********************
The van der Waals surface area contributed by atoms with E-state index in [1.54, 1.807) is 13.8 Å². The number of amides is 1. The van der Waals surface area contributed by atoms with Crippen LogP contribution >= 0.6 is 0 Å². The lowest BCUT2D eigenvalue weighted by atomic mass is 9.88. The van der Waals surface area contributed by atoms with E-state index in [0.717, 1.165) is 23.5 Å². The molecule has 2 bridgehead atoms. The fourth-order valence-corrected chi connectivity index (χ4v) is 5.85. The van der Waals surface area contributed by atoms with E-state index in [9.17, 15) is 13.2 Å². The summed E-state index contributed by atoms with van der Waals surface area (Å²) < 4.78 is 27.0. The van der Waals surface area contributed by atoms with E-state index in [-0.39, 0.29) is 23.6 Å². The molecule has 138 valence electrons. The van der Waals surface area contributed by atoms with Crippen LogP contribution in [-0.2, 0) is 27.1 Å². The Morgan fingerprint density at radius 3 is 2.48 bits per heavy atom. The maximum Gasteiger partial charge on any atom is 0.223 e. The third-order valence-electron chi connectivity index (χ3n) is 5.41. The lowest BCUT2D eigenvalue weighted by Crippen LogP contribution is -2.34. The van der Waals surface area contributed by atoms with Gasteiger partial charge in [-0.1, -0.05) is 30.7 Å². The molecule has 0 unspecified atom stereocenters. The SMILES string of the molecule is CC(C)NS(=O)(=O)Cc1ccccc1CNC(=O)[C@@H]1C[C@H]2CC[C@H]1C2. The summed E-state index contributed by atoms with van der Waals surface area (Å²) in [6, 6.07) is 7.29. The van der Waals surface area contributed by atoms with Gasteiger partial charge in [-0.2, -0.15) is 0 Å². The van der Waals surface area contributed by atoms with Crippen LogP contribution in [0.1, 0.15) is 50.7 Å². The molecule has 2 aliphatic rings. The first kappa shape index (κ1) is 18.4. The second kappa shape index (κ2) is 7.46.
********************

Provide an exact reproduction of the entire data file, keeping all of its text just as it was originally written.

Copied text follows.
The van der Waals surface area contributed by atoms with E-state index in [1.54, 1.807) is 13.8 Å². The number of amides is 1. The van der Waals surface area contributed by atoms with Crippen LogP contribution >= 0.6 is 0 Å². The lowest BCUT2D eigenvalue weighted by atomic mass is 9.88. The van der Waals surface area contributed by atoms with E-state index in [0.717, 1.165) is 23.5 Å². The molecule has 2 bridgehead atoms. The fourth-order valence-corrected chi connectivity index (χ4v) is 5.85. The van der Waals surface area contributed by atoms with E-state index in [9.17, 15) is 13.2 Å². The summed E-state index contributed by atoms with van der Waals surface area (Å²) < 4.78 is 27.0. The van der Waals surface area contributed by atoms with E-state index in [-0.39, 0.29) is 23.6 Å². The molecule has 138 valence electrons. The van der Waals surface area contributed by atoms with Crippen LogP contribution in [-0.2, 0) is 27.1 Å². The Morgan fingerprint density at radius 3 is 2.48 bits per heavy atom. The maximum Gasteiger partial charge on any atom is 0.223 e. The third-order valence-electron chi connectivity index (χ3n) is 5.41. The lowest BCUT2D eigenvalue weighted by Crippen LogP contribution is -2.34. The van der Waals surface area contributed by atoms with Gasteiger partial charge in [-0.1, -0.05) is 30.7 Å². The molecule has 0 unspecified atom stereocenters. The SMILES string of the molecule is CC(C)NS(=O)(=O)Cc1ccccc1CNC(=O)[C@@H]1C[C@H]2CC[C@H]1C2. The summed E-state index contributed by atoms with van der Waals surface area (Å²) in [6, 6.07) is 7.29. The van der Waals surface area contributed by atoms with Gasteiger partial charge in [-0.2, -0.15) is 0 Å². The van der Waals surface area contributed by atoms with Crippen LogP contribution in [0.1, 0.15) is 50.7 Å². The molecule has 2 aliphatic rings. The first kappa shape index (κ1) is 18.4. The second kappa shape index (κ2) is 7.46.